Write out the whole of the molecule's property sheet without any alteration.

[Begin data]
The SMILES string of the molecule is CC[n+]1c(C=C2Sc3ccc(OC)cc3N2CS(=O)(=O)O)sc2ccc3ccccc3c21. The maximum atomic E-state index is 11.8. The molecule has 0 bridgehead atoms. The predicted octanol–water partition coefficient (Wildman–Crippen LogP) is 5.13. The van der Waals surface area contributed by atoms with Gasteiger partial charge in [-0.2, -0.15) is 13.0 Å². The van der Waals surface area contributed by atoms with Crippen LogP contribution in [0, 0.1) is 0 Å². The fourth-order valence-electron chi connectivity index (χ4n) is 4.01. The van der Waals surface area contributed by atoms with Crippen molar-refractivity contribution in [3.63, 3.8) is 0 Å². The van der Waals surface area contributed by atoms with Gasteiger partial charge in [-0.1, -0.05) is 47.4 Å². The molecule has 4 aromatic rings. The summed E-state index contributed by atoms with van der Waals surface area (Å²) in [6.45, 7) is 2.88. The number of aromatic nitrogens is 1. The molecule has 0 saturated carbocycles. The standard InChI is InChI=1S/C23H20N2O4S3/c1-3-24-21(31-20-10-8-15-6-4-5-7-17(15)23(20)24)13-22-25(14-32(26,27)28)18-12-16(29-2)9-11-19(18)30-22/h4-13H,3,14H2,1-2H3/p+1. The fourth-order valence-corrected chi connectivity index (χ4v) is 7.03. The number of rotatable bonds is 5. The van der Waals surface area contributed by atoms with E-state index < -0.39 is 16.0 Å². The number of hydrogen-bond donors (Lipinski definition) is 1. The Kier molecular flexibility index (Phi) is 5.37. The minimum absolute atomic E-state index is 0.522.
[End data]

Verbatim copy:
The SMILES string of the molecule is CC[n+]1c(C=C2Sc3ccc(OC)cc3N2CS(=O)(=O)O)sc2ccc3ccccc3c21. The maximum atomic E-state index is 11.8. The molecule has 0 bridgehead atoms. The predicted octanol–water partition coefficient (Wildman–Crippen LogP) is 5.13. The van der Waals surface area contributed by atoms with Gasteiger partial charge in [-0.2, -0.15) is 13.0 Å². The van der Waals surface area contributed by atoms with Crippen LogP contribution in [0, 0.1) is 0 Å². The fourth-order valence-electron chi connectivity index (χ4n) is 4.01. The van der Waals surface area contributed by atoms with Crippen molar-refractivity contribution in [3.63, 3.8) is 0 Å². The van der Waals surface area contributed by atoms with Gasteiger partial charge in [-0.1, -0.05) is 47.4 Å². The molecule has 4 aromatic rings. The summed E-state index contributed by atoms with van der Waals surface area (Å²) in [6.45, 7) is 2.88. The number of aromatic nitrogens is 1. The molecule has 0 saturated carbocycles. The standard InChI is InChI=1S/C23H20N2O4S3/c1-3-24-21(31-20-10-8-15-6-4-5-7-17(15)23(20)24)13-22-25(14-32(26,27)28)18-12-16(29-2)9-11-19(18)30-22/h4-13H,3,14H2,1-2H3/p+1. The fourth-order valence-corrected chi connectivity index (χ4v) is 7.03. The number of rotatable bonds is 5. The van der Waals surface area contributed by atoms with E-state index < -0.39 is 16.0 Å². The number of hydrogen-bond donors (Lipinski definition) is 1. The Kier molecular flexibility index (Phi) is 5.37. The minimum absolute atomic E-state index is 0.522.